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The Journal Gazette

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Monday, July 15, 2019 1:00 am

Five questions for Andrew Downs

Political science professor, Purdue Fort Wayne

1 Does the U.S. Supreme Court's 5-4 decision on partisan gerrymandering give a green light to the practice?
The majority opinion written by Chief Justice John Roberts refers to the “different visions of fairness” regarding partisan gerrymandering as posing political, not legal, questions. It goes on to state there is no “solid grounding for judges to take the extraordinary step of reallocating power and influence between political parties.”

This is strong language that will be viewed as a green light for partisan gerrymandering, but there is a political reality that will have to be considered. According to Gallup's tracking poll of party affiliation conducted in early June of 2019, 46% of the population consider themselves to be independents. That is a significant percentage of the population who may be opposed to partisan gerrymandering if they are aware that it is happening.

No doubt, there will be people who use the opinion from Chief Justice Roberts to cast doubt on the legitimacy of any measures of partisan gerrymandering, but people will have to remember the chief justice did not write that the methods are not valid, just that they are political, not legal.

 

2 The cases before the Supreme Court involved Maryland and North Carolina. Are Indiana congressional and legislative districts drawn to advantage one party?

It is safe to say district boundaries drawn by elected officials are drawn to provide an advantage to that party, or at least to not disadvantage that party. Sometimes this has worked well for the party in power, and other times not.

One of the measures of partisan gerrymandering receiving quite a bit of attention is the “efficiency gap” created by Nicholas O. Stephanopoulos and Eric M. McGhee (University of Chicago Law Review, 2015). This measure suggests there is some partisan gerrymandering in Indiana's congressional districts.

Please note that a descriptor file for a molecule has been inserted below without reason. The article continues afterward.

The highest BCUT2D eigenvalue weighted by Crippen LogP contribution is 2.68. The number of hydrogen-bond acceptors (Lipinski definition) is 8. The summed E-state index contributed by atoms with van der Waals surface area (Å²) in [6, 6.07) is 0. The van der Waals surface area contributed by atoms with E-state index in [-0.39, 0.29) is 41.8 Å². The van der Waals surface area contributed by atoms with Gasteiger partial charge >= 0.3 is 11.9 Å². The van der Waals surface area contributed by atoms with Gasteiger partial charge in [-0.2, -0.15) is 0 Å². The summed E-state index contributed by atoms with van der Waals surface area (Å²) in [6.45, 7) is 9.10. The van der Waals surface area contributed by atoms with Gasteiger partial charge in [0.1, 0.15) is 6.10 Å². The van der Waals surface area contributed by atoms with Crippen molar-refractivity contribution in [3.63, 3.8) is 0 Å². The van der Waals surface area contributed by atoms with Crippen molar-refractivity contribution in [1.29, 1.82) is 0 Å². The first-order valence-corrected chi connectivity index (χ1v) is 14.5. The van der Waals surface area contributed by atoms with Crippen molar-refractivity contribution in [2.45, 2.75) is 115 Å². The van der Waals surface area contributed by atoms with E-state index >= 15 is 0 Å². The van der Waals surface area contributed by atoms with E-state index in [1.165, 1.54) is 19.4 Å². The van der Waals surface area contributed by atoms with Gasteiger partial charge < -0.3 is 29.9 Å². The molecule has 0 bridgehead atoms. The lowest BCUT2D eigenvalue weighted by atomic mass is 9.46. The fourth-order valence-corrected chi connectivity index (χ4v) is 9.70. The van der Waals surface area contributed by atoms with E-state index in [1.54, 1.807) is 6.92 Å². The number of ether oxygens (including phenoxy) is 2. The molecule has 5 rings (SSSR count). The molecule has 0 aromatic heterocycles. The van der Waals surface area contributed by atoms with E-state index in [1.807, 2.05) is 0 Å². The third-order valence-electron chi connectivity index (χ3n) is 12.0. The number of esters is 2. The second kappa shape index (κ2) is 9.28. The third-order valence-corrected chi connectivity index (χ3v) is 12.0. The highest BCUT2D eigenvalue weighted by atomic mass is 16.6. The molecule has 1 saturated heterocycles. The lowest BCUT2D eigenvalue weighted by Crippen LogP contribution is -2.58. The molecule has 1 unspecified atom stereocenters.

3 Why should voters care about how districts are drawn?

It is important to remember Democrats and Republicans want to be in control when drawing the boundaries because of the advantage it provides them.

One reason voters should care how the districts are drawn is because when districts give a significant advantage to one party, there is not much of a chance for competitive elections. That reduces the likelihood there will be discussions of important issues during campaigns, in part, because the minority party has trouble finding good candidates who can discuss the issues.

Another reason voters should care is that partisan gerrymandering can lead to supermajorities in legislative bodies. Parties with supermajorities can operate even if the minority party is absent. Also, parties with supermajorities can have their debates behind closed doors in their caucus room instead of in the light of day.

Our system functions best when there is public discussion of issues. When parties are able to draw boundaries that give them a significant advantage, media outlets face increased challenges to keeping the public informed.

 

4 What can voters do if they believe their districts are gerrymandered?

The 2017 Hoosier Survey by the Bowen Center for Public Affairs at Ball State University found 47% of the respondents wanted an independent nonpartisan body to draw district boundaries. In other words, there is not much of a public outcry for a change to how things are done.

There are two additional factors to consider. The recent decision from the Supreme Court may cause legislators to say there is no need to change the way things are done here. Also, some legislators may say the census is just around the corner and now is not the time to change how things are done.

This does not mean alternative methods of redistricting should not be discussed, just that there may not be much interest in a thoughtful discussion or changing the law.

An alternative to trying to change the law is to try to influence what the legislature draws.

One key to this is to contact legislators and call for public input regarding the criteria that will be used to draw the maps. Obviously, people will have to take advantage of the opportunities for public input the General Assembly offers.

The second is for the public to use the criteria the legislature says it will use to draw maps to draw their own maps. This can be done in the old-school fashion with paper, pencils, maps and calculators, but it also could be done electronically. The public could call on the General Assembly to create an app that allows the public to draw maps. Strategically, it probably would be best if groups threw their support behind a single set of maps or at least a few sets of maps that are similar.

 

5 What's the most egregious example of partisan gerrymandering you've seen – in Indiana or elsewhere?

The 1st and 12th districts in North Carolina were redrawn after the 1990 census, but a court order mandated they be redrawn. People who see the court-approved versions of the districts think they look gerrymandered. When they see the original versions, they decide the court-approved versions do not look so bad.

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